A Jamaican street with a few vendors sand a leaning telephone pole

The ICT Poverty Trap: How Technology Disparities Exacerbate the Spread of Disease and Division in Jamaica

  In the wake of the COVID-19 pandemic, social life has gone digital in new ways. People the world over are being urged to work remotely from home. Virtual get-togethers have replaced in-person gatherings as global mental health takes a tailspin. All the while, governments are being forced to switch to online platforms to deliver its services, such as welfare and various social programs. Perhaps more than at any time in human history, the ability to effectively participate economically, socially and even politically hinges on being able to harness Information Communication Technology (ICT) and its offerings. (read more...)

A graphic titled "Scientist without a lab? A PhD researcher guide to Covid-19" shows many possibilities for productive work extending out from a simple icon representing a scientist. The possibilities include making figures, learning to code, and writing papers.

The Work it Takes to Stop Working: Productivity in Labs and Sugarcane

In spring of 2020, thousands of scientific labs across several continents shut down. What was deemed “non-essential” research was ramped down and/or paused in an effort to stop the spread of the coronavirus, and in some cases direct resources to Covid-19 research instead. Speaking with scientist friends and interlocutors in both Brazil, where I was carrying out research, and the US, where I’m from and have worked in labs myself, there was much discussion about what work to do in the meantime to continue progressing theses, dissertations, and research projects—in other words, to maintain productivity. On Twitter, numerous threads under the hashtag #phdlife offered advice and encouragement to “scientists without a lab,” as one graphic put it: (read more...)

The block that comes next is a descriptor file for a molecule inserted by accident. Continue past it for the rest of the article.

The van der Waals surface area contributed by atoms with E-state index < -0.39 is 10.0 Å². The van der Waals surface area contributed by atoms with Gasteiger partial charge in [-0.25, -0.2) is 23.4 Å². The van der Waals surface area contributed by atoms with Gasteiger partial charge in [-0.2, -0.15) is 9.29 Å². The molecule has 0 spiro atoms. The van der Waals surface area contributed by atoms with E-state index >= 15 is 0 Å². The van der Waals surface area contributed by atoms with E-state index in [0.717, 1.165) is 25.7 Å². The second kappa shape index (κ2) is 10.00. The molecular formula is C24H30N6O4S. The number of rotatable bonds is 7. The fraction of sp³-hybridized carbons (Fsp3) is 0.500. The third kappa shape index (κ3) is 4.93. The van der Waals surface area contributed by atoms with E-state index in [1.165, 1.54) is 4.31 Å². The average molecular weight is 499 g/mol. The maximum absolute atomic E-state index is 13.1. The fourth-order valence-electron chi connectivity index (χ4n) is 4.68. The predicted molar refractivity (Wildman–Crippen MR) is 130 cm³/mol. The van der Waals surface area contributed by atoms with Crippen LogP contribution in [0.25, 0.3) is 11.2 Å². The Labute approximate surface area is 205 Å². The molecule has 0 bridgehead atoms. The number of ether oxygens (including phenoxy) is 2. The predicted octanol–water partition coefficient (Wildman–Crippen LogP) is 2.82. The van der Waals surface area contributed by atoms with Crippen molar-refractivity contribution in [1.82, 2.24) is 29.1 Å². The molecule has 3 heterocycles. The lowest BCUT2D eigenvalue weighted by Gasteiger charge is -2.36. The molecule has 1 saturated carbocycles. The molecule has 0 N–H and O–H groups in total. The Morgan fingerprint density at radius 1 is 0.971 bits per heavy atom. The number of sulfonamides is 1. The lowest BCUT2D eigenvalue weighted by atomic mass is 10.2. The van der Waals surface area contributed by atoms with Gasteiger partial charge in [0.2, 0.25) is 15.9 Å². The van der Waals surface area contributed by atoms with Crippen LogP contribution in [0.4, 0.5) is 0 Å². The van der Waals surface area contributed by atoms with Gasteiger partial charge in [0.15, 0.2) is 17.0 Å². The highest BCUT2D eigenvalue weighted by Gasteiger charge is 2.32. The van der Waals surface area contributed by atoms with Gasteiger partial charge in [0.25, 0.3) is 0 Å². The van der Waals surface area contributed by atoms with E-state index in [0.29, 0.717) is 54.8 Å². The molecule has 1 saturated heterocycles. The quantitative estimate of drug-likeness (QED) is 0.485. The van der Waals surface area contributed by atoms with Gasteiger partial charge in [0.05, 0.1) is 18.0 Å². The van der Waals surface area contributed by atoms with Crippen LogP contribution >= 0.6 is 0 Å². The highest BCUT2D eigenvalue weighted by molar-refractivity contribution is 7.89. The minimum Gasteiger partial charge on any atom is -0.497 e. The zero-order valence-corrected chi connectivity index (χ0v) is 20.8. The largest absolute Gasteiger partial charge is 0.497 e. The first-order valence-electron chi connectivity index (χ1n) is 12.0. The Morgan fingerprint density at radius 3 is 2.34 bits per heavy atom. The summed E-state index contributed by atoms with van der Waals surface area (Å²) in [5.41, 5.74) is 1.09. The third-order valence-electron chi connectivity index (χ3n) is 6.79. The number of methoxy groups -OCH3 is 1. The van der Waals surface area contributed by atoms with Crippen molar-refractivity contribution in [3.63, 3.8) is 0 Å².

An IUS model

A Technology of Empowerment and Governance: The IUD/IUS and Sexual Health Care in Toronto, Canada

The intrauterine device (IUD) and the intrauterine system (IUS) have a long and complicated history. The IUD is a contraceptive device inserted into the uterus, which serves as a physical barrier to prevent sperm from fertilizing the egg. Its earliest form can be linked to the work of Ernst Gräfenberg[1], who in 1929 created the ring IUD (Thiery 1997). Over the course of several decades, the IUD was constructed and re-constructed in terms of the materials used, its physical shape, and its promotion to women. Through the development process, some devices, such as the Dalkon Shield, caused irreparable damage. In 1969, the first copper IUD was created by Jaime Zipper and Howard J. Tatum, which took the now easily recognizable T-shape form. While the copper IUD was considered successful in terms of its ability to prevent pregnancy, women commonly had it removed due to increased bleeding during menstruation. Subsequently, the intrauterine system (IUS) was created, first by Antonio Scommegna in the 1960s using progesterone and later by Tapani Luukkainen in 1976 using levonorgestrel; this shift increased its effectiveness from a duration of one year to five years. After over a decade of testing, the Mirena IUS was released in Finland – it would not be approved for sale in the United States until 2001. (read more...)